This one time, at Scout Camp, I got norovirus

I was in Beavers and Cubs for a couple of years as a kid (that’s the Canadian equivalent of Boy Scouts). Each week my parents dropped me off and the parent/volunteer organizers led us through games and crafts (I remember capture the flag and making wooden cars). Every year there was an overnight camping trip that I opted out of. It wasn’t the possibility of norovirus that kept me from camp; it was the rumors of cold, wet cabins.

Centre Daily Times reports that Seven Mountains Scout Camp in Spring Mills PA is shutting down for the the final week of a scheduled camp after 20+ campers became ill with what sounds like Norovirus.

Jim Kennedy, the executive director of the Juniata Valley Council of the Boy Scouts of America, said Sunday his staff decided to “be cautious and safe” and close the camp. About 140 campers were expected to arrive Sunday.

Kennedy said he’s in daily contact with the county health department and will continue to work with that staff.

“We’ve taken their recommendations in cleaning the camp,” he said.

That includes bleaching everything, including mattresses, picnic tables, the pool, camp office, shower house, and every other part of the camp (not sure what the bleach will do on the picnic tables – if they are wood, there’s lots of organic matter to gobble-up the active compounds -ben).

As of Sunday, Kennedy said water and swimming pool tests at the camp came back clean.

While he said extensive cleaning efforts have taken place since Friday, Kennedy said staff also have begun making changes at the camp to address the spread of germs. He said they installed hand-washing stations that campers would’ve used this week, “so they could thoroughly wash their hands in front of us.”

Other efforts include changing meals from family style to cafeteria, changing meal cleanup so there is limited contact with items belonging to multiple people, and bringing in nurses for health screenings upon arrival to camp.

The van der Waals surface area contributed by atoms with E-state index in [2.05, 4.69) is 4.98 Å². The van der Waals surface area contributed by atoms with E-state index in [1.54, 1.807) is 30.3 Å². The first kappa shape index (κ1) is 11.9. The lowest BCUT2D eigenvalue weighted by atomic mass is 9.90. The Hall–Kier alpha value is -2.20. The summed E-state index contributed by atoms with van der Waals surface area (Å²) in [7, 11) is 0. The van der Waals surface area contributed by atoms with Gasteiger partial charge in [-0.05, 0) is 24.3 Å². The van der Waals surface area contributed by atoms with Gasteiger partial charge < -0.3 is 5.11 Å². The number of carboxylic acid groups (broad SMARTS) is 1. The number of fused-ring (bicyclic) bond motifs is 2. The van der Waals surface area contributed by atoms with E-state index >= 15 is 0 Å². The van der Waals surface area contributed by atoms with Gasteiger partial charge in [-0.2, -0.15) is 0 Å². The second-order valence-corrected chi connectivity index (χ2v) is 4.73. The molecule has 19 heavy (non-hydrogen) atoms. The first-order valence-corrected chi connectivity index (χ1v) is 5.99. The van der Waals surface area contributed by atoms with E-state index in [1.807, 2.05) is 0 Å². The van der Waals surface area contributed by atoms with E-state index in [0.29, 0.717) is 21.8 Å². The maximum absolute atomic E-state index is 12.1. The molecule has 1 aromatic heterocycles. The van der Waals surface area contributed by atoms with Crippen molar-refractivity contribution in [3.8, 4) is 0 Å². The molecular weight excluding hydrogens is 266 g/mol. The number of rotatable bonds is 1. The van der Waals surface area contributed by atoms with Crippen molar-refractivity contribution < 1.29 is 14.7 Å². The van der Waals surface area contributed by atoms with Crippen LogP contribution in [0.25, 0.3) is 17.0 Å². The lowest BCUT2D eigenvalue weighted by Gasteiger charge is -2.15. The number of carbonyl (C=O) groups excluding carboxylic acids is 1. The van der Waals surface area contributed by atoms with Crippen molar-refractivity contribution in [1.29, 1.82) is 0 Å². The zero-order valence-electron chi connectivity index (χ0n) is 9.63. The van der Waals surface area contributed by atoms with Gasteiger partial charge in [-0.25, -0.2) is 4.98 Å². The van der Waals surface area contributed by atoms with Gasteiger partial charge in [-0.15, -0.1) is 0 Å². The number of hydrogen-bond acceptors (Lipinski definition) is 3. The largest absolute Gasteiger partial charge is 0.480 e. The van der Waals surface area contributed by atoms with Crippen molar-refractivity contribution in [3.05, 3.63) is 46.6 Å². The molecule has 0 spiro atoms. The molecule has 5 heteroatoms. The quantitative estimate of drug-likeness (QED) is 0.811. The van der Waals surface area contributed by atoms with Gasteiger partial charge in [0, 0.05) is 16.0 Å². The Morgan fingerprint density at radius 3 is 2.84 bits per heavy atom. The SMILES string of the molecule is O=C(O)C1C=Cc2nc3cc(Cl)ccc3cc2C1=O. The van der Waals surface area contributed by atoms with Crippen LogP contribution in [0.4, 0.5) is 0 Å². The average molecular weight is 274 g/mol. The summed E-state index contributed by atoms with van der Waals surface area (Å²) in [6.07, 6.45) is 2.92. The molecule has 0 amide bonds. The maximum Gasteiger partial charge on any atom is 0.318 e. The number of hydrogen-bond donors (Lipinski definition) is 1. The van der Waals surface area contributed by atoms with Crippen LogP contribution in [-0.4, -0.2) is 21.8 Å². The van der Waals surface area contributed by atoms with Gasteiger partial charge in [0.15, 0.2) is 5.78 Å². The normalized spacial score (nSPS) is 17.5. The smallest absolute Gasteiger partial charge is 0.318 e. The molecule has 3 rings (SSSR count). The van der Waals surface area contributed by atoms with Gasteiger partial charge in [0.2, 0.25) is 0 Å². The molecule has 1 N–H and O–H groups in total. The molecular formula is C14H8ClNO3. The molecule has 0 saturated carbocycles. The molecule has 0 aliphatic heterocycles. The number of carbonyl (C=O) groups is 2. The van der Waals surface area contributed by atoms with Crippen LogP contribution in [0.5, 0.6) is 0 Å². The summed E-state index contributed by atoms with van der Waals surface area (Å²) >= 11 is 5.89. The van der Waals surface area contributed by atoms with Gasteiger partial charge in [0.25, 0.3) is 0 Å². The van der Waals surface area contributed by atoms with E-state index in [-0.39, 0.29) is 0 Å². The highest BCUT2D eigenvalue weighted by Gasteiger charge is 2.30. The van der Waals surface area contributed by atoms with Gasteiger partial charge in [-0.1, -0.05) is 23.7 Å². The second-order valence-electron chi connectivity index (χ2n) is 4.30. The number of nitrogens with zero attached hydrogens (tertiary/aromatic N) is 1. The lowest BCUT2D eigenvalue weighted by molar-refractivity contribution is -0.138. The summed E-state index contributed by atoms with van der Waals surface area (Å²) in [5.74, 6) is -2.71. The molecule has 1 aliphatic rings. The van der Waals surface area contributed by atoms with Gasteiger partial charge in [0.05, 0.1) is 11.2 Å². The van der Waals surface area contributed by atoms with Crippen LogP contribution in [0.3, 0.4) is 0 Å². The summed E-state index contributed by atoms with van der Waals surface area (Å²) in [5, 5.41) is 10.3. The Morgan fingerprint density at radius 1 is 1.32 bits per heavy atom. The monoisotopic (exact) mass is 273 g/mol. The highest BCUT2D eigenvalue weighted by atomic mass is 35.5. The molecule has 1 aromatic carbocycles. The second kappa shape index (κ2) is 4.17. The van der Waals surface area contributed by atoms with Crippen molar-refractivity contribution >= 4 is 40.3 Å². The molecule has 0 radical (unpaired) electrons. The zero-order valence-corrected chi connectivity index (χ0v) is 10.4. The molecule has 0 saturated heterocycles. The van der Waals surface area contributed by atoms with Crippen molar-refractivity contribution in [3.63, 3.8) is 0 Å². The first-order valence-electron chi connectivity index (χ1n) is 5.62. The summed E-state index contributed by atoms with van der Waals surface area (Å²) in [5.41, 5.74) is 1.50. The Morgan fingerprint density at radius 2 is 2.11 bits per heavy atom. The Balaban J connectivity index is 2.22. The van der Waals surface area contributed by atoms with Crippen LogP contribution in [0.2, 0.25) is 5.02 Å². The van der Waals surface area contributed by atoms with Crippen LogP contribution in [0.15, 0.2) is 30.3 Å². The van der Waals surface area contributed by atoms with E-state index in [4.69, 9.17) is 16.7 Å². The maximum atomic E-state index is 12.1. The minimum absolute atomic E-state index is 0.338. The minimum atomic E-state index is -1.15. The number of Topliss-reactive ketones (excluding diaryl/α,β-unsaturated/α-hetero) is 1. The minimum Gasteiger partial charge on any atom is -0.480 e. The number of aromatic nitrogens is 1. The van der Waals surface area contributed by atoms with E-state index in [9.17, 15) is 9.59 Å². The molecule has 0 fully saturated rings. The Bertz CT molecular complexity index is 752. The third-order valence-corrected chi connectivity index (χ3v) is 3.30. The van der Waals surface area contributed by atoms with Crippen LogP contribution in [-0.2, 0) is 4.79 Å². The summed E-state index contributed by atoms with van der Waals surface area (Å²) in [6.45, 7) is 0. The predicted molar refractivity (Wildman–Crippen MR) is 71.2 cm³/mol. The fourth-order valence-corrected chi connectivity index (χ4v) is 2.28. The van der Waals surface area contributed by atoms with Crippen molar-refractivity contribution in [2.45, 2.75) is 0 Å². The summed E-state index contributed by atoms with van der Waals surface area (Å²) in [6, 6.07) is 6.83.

The changes sound like good proactive practices that camps should be employing anyway – in the absence of illnesses.

E. coli at camp; 13 Scouts sickened

My youngest daughter – although 13 seems fairly grown up — just came back from camp, and is going to be joining Amy and me in Kansas in a week.

She went to camp for the first time when she was 7. At the time I wrote,

Looks like I picked the wrong week to send my kids to camp.??? From sea to diarrheal sea, North Americans have been stricken by illnesses ???most likely transmitted in food.??? Two years ago, Canada was just beginning to have some myths shattered about??? Canadian clean water as reports trickled out regarding an outbreak of E.???coli O157:H7 in Walkerton, Ont. In the end, 2,300 were sickened and seven??? killed, all in a town of 5,000.???

Now, 29 attendees at a cheerleading camp in Washington State have been ???stricken with the same bug, including a teenager whose kidneys were so ???damaged that she is on dialysis. Sleuthing by health investigators sparked a ???U.S.-wide recall of a brand of Romaine lettuce on Monday, which was clearly ???implicated in the outbreak.

This morning, I could only sigh and be thankful my youngest returned without diarrheal incident.
Health officials have confirmed that at least 13 boys, all but one from Northern Virginia, contracted E. coli bacterial infections while attending a popular Scout camp in Goshen, Va. …

Since the outbreak, Scout officials have taken steps to reduce the risk of further contamination by temporarily removing ground beef — a common source of E. coli — from camp menus; distributing hand sanitizers; and encouraging hand-washing and proper hygiene.

At some point people may realize E. coli O157:H7 is present in the environment and could be in lots of foods and water – not just ground beef.